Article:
Contributing factors and examples[edit]

Factors that contribute to overutilization include "self-referral, patient wishes, inappropriate financially motivated factors, health system factors, industry, media, lack of awareness" and defensive medicine.[15]

Third-party payers and fee-for-service[edit]

When patients have their expenses covered by public or private insurance, and doctors are paid under a fee-for-service (FFS) model, neither have an incentive to consider the cost of treatment, a combination which contributes to waste.[3]

Atul Gawande investigated U.S. Medicare FFS reimbursements in the town of McAllen, Texas for a 2009 article in the New Yorker.[16][17] McAllen, in 2006, was the second most expensive Medicare market, behind Miami. McAllen's costs, per beneficiary, were almost twice the national average.[18] In 1992, however, McAllen was almost exactly in line with the Medicare spending average.[18] After looking at other potential explanations such as relatively poorer health or medical malpractice, Gawande concluded that the town was a chief example of the overuse of medical services.[19] Gawande concluded that it appeared a business culture (where physicians view their practices as a revenue stream) had established itself there, in contrast to a culture of low-cost high-quality medicine at the Mayo Clinic and in the Grand Junction, Colorado market.[18][19] Gawande advised that

As America struggles to extend health-care coverage while curbing health-care costs, we face a decision that is more important than whether we have a public-insurance option, more important than whether we will have a single-payer system in the long run or a mixture of public and private insurance, as we do now. The decision is whether we are going to reward the leaders who are trying to build a new generation of Mayos and Grand Junctions. If we don’t, McAllen won’t be an outlier. It will be our future.[18]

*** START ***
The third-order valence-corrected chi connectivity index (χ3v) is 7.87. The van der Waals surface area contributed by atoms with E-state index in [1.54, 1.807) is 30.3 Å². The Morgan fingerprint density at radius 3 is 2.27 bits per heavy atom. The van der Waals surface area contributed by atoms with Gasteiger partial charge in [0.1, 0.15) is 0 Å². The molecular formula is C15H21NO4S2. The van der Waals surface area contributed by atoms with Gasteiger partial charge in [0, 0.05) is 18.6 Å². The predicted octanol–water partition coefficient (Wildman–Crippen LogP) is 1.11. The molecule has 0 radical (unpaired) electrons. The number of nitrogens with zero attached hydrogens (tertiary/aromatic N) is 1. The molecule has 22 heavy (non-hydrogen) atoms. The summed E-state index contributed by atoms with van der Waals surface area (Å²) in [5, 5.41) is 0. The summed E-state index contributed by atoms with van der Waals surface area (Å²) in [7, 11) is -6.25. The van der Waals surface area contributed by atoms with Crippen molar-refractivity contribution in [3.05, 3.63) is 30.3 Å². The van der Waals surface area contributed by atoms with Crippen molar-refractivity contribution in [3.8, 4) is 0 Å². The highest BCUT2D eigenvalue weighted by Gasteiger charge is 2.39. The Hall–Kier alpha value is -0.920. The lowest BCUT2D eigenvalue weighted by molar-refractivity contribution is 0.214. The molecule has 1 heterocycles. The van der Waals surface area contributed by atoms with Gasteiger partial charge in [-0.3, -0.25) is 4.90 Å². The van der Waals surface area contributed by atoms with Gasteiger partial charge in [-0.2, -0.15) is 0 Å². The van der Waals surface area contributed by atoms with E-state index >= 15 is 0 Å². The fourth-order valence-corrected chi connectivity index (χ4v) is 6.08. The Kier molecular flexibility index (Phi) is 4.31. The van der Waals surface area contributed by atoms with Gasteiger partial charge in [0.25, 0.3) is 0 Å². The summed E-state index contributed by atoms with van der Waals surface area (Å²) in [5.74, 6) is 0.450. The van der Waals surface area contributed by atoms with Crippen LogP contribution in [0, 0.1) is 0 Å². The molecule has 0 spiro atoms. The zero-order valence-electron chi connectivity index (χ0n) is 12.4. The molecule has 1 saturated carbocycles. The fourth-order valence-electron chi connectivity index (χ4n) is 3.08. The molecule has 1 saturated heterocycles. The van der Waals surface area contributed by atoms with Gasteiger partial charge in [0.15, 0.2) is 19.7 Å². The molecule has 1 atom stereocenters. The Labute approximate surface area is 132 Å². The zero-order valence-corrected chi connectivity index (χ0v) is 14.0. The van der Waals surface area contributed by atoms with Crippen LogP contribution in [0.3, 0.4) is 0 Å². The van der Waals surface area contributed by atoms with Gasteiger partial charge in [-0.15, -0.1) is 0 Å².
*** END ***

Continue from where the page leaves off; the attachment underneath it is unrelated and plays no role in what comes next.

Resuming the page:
Imaging[edit]

The Canadian Association of Radiologists estimates that 30% of imaging is unnecessary in the Canadian health care system.[20]

Overutilization of diagnostic imaging, such as X-rays and CT scans, is defined as any application that is unlikely to improve patient care.[15] Respected organizations—such as the American College of Radiology (ACR), Royal College of Radiology (RCR) and the World Health Organization (WHO)—have developed "appropriateness criteria".[15]

Overuse of imaging can lead to a diagnosis of a condition that would have otherwise remained irrelevant (overdiagnosis).[21]

Physician self-referral[edit]

One type of overutilization can be physician self-referral.[22] Multiple studies have replicated the finding that when non-radiologists have an ownership interest in the fees generated by radiology equipment—and can self-refer—their utilization of imaging is unnecessarily higher.[22] The majority of U.S. growth in imaging utilization (the fastest growing physician service) comes from self-referring non-radiologists.[22] In 2004, this overutilization was estimated to contribute to $16 billion of annual U.S. health care costs.[22]